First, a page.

radio and other media programmes in war-torn and developing
countries, working alone or in partnership with the United
Nations. It has initiated Star Radio in Liberia, Blue Sky
in Kosovo and Radio Agatashya for Rwanda, Burundi and Kivu.
Today Fondation Hirondelle is running Radio Ndeke Luka in
the Central African Republic, the Information Agency at the
Arusha international penal tribunal, as well as Radio Okapi
in the Democratic Republic of Congo.
first for first aid
On Saturday, 13 September, some 100 Red
Cross and Red Crescent National Societies across five continents
celebrated the first-ever "World First Aid Day"
under the theme of: "First Aid — a gesture of humanity
which makes the difference". Events highlighted the importance
that simple gestures can make in saving lives and building
safer and more humane communities.
Every one of the 178 member societies of the International
Federation is engaged in first-aid programmes. "First
aid is an expression of solidarity, and solidarity is more
than just a worthy and heart-warming notion," says Markku
Niskala, the Federation's secretary general ad interim. "Solidarity
saves lives, not just in disaster situations but also in everyday
circumstances, in the workplace, on the road, on the beach,
in the home. Solidarity is a state of mind that enables people
to protect and support each other, regardless of race, religion
or ethnic group. Solidarity is caring and sometimes it's the
difference between life and death."
"First aid reaches all sectors of the population. Tens
of millions of people are cared for by Red Cross and Red Crescent
first aiders each year. Millions are also trained each year
in basic, life saving techniques, and at least as many lives
are saved," explains Dr. Eric Bernes, in charge of first-aid
programmes at the secretariat in Geneva. "First aid is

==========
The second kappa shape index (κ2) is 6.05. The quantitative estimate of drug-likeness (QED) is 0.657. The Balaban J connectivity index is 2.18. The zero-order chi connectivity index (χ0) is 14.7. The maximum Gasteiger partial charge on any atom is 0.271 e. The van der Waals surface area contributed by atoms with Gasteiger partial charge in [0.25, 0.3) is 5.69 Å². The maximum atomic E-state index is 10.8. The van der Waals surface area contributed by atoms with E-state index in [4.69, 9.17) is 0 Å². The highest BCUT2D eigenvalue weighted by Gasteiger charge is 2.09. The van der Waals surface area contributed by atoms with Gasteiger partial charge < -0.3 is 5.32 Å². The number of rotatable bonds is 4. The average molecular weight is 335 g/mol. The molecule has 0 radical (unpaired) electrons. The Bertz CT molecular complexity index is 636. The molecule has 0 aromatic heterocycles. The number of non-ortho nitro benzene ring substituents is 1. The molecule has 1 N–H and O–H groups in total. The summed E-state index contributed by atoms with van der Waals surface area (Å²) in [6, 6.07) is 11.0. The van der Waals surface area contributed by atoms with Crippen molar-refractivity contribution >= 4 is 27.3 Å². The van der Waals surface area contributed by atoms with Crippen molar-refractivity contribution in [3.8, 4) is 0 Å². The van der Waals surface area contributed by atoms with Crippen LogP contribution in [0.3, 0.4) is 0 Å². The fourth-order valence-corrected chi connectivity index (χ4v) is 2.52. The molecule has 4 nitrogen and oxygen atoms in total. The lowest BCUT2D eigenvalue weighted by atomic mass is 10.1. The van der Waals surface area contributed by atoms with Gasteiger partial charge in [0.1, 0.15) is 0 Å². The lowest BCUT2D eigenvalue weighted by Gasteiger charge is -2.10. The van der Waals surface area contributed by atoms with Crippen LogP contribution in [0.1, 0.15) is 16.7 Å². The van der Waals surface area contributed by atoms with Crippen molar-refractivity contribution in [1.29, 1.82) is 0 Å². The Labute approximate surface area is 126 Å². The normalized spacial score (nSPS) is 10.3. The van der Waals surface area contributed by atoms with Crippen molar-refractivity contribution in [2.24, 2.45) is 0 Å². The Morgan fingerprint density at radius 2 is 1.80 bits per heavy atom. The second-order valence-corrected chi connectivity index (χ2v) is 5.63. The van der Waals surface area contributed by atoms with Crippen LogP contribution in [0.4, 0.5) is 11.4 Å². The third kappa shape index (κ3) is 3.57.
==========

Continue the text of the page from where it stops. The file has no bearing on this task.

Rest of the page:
more than a technique — it is a smile, a hand on someone's
shoulder, a humane attitude. It is also more than an immediate
emergency response, it is also about prevention."
Practical examples are numerous around the world. In Kumasi,
Ghana, taxi drivers have been trained in first aid —
within the first year, more than 60 per cent had used their
skills. After the dramatic outbreak of SARS in Asia, first-aid
courses were effectively used to spread vital information
on basic hygiene measures. In the Philippines, first-aid training
has helped to integrate street
children back into the community. In Algeria, Red Crescent
volunteers continue to give victims of last May's devastating
earthquake essential psychological support. In Colombia, the
population relies on Red Cross volunteers for vital help to
victims of internal violence.
It is the ordinary people and volunteers, often non-professionals,
who mobilize themselves to provide that initial help and make
the difference, on a day-to-day basis and at the scene of
crisis. Red Cross Red Crescent first-aid education is about
instilling that vital confidence to act and change behaviour.